Opening with a montage of his life and his life’s work, Geoffrey Robertson is easily painted as a highly intelligent man with an impressive resume, which, of course, he is. Robertson, a Queen’s Counsel human rights barrister, has been working tirelessly for years to promote the importance of free speech and global justice, both in his career and as a public speaker.

His most well-known public role is probably his television show, ‘Hypotheticals’, where he and a group of intellectuals of the day would debate a hotly contested topic, often regarding human rights. Robertson is also known for his writing, having penned a small collection of books on his work, as well as reflections of current issues like torture, terrorism, and religion. But, he is also famous for his celebrity and regal interactions, like his work with the late Princess Diana, for whom he had to outline an ancient law that would allow the death penalty to be applied if she were to commit adultery. To the audience it was a fascinating concept in our current society and a terrifying thing to tell a new Princess, but it made for one of many spectacular autobiographical stories.

Dreaming Too Loud is an autobiographical show, running the span of Robertson’s career, from his Australian homeland to his current home in the UK, and also his international stories. Robertson’s rise to law prominence came in the early 70s, during obscenity trials where he defended the alternative magazine, ‘Oz’, which had published an image of Rupert Bear, a well-loved cartoon character, with an enormous set of genitals. Along similar comical lines, Robertson also defended the Sex Pistols in regards to their album title, ‘Never Mind the Bollocks, Here’s the Sex Pistols’, which led to a few chuckled in the audience.

On a more serious note, since those early cases, Robertson has been a protector of Salman Rushdie, defending him in Australia, and most recently has represented and assisted Julian Assange, who is currently still trapped in a converted toilet in the Ecuadorian Embassy in the UK. He also spoke at length about his work as a death row lawyer, and how he grew to deeply understand the torture of waiting for years for death to come upon speaking to death row inmates. It was a good mix of stories throughout the show, ranging from the humorous to the deadly serious. I will note that there was an uncomfortable few minutes of video shown, where American soldiers appeared to be taking potshots at reporters. As the video portrayed the death of these reporters, it was difficult to watch and was unannounced, which soured the next section of the show for me. However, it was still a fascinating thing to listen to, from a law and justice point of view.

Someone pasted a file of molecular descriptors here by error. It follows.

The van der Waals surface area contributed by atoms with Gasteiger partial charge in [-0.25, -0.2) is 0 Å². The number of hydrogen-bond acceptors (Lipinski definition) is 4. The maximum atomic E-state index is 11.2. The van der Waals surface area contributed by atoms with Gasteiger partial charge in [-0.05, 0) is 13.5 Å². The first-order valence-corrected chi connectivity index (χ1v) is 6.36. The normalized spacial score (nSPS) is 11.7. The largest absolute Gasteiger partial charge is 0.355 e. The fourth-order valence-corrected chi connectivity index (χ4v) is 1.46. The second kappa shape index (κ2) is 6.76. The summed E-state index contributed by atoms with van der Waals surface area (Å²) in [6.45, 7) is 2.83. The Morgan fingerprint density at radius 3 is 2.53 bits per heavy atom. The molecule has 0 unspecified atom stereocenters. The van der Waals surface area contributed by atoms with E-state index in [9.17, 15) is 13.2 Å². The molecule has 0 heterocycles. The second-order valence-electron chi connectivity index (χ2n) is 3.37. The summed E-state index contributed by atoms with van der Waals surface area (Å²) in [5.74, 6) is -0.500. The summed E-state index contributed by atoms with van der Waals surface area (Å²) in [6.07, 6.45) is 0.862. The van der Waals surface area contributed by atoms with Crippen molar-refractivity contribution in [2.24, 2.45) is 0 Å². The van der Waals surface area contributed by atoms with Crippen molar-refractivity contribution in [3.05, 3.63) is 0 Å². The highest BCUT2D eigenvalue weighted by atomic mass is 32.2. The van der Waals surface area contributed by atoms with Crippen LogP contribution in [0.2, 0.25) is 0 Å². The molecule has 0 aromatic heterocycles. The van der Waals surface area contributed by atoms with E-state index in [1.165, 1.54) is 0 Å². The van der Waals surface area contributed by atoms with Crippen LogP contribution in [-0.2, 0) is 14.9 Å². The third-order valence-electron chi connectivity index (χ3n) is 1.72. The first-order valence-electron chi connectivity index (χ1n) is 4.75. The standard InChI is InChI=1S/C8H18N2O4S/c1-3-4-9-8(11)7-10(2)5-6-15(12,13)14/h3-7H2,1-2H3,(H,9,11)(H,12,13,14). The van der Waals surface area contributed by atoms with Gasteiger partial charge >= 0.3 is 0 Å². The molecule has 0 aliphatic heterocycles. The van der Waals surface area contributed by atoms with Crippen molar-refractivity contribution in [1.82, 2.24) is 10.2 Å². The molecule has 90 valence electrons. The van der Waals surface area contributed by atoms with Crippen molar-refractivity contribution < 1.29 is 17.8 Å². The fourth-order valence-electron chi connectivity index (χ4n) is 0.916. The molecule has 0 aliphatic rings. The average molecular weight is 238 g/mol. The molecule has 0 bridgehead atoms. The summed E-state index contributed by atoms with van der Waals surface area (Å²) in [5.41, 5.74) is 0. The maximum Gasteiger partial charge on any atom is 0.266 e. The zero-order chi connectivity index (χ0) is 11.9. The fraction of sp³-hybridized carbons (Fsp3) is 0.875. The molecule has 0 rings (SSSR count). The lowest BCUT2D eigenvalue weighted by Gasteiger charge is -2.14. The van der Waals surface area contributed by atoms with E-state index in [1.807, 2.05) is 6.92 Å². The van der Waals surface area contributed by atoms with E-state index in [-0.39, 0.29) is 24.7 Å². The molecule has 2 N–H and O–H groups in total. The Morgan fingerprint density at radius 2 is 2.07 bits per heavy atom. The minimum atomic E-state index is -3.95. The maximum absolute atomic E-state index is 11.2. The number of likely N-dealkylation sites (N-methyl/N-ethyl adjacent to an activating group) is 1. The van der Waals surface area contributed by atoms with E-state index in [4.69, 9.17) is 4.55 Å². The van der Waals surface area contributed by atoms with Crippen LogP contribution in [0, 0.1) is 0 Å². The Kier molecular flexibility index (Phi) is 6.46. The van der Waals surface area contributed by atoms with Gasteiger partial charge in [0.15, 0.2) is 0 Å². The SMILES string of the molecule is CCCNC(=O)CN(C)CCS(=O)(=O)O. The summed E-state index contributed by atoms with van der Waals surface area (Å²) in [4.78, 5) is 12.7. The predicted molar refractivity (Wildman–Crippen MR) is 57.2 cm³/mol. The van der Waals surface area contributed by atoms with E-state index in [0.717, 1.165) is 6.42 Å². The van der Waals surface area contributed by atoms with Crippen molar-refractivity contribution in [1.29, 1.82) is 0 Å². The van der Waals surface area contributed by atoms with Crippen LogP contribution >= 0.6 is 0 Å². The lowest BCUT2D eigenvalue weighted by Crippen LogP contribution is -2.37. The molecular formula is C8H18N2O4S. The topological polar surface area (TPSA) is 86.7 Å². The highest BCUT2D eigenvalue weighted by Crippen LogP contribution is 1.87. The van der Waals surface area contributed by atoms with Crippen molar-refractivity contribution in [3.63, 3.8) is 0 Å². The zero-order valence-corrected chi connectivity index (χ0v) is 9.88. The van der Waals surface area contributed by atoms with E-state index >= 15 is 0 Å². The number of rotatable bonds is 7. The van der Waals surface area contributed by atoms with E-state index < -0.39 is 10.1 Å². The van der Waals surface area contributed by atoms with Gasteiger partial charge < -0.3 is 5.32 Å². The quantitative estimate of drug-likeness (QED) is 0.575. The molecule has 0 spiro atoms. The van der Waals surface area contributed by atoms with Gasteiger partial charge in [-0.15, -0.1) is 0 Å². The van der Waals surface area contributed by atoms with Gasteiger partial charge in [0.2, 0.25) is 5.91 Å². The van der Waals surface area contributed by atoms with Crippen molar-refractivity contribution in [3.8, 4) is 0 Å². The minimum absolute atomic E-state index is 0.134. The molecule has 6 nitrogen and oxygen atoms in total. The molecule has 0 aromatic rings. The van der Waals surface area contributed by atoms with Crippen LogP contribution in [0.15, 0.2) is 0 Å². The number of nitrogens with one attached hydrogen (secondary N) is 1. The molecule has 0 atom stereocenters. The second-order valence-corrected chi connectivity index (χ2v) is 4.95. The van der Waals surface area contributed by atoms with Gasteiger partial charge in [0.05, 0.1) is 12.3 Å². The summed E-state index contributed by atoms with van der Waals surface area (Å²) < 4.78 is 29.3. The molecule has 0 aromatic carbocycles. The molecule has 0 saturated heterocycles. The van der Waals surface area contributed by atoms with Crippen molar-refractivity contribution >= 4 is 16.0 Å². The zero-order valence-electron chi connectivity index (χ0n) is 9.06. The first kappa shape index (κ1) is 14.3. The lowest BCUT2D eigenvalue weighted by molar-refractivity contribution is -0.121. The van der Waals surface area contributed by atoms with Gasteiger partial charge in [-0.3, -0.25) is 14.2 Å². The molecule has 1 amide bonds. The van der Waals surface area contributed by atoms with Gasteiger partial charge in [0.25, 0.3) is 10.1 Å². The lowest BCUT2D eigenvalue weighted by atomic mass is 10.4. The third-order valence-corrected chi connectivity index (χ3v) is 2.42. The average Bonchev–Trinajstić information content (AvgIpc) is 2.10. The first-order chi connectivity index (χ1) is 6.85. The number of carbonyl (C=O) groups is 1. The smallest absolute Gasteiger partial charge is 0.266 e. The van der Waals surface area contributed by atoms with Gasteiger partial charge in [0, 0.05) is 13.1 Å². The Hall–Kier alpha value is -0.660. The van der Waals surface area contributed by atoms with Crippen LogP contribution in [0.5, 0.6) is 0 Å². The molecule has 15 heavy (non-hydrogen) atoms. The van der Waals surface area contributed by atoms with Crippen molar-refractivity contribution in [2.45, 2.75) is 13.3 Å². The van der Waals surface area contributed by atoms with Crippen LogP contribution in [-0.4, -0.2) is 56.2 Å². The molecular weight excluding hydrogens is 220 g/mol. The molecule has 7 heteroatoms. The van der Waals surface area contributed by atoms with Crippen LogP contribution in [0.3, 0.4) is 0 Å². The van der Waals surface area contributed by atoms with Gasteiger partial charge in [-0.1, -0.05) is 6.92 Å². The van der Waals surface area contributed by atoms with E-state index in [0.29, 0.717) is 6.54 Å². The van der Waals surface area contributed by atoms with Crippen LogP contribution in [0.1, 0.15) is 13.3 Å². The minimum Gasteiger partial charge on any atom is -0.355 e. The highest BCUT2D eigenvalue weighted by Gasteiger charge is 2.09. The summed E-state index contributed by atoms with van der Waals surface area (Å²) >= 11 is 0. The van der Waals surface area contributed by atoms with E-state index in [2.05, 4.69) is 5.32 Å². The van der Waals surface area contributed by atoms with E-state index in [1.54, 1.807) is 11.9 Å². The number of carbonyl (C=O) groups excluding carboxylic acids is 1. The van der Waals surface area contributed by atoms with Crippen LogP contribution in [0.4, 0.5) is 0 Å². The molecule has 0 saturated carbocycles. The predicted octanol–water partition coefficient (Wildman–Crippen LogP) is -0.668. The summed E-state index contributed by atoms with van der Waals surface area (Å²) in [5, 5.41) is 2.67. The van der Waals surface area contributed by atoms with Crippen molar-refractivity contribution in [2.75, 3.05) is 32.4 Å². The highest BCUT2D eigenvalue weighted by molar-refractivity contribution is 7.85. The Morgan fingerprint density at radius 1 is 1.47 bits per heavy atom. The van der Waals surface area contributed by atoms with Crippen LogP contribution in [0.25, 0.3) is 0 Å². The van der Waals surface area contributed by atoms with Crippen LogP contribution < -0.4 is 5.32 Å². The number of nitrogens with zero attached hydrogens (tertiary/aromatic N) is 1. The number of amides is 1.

While Robertson now makes his home in the UK, he very much feels like Australia is still his home, and this is evident in his work history here, as well as his intense knowledge of Australia’s own historical events. He makes an important note of Arthur Phillip, a Royal Navy officer and the first Governor of New South Wales, and his Aboriginal companion Yemmerrawanyea, with whom Phillip travelled back to England. Robertson was clearly upset as he recounted the tale during his show, though the characters had been lost to history for most of the audience, and expressed his great displeasure at discovering that both Phillip and Yemmerrawanyea’s grave sites in the UK were fake, after all his work to unearth the first Australian expatriate.

(As a side note, Robertson made multiple jabs at the importance Australians placed on sport, particularly when there were more important global concepts to be considered, which I found amusing.)

Despite his occasionally unsettling level of patriotism, something which is more keenly felt by Americans about America than Australians about Australia, Robertson is a delight to listen to. As a well educated man, with a job that requires him to be convincing, he has a strong capacity to draw the audience into his stories, and encourages you to agree with his ideas, or at the very least consider them. There was only one person who walked out partway through, clearly displeased at some opinion Robertson had put forward, but the rest of the room were enthralled by Robertson’s stories.

His final story of the first act was less a story and more a suggestion. Well versed in constitutional law, Robertson suggested a new preamble for the Australian constitution, incorporating modern values and global justice into an extended opening that could possibly have rivalled the length of The Lord of the Rings. While I’m sure the extent of the preamble was for show, it really displayed Robertson’s core beliefs, that everyone should be equal and experience life fairly, and that Australians are, as a people, moral and just, and that our country’s constitution should support the beliefs of the public.

Robertson’s most thrilling words to an Australian audience are the best to end on. As he puts it, “I’m an expatriate, but I’m not an ex-patriot” solidifying his love for our sunburnt country, despite his extensive work in foreign countries.

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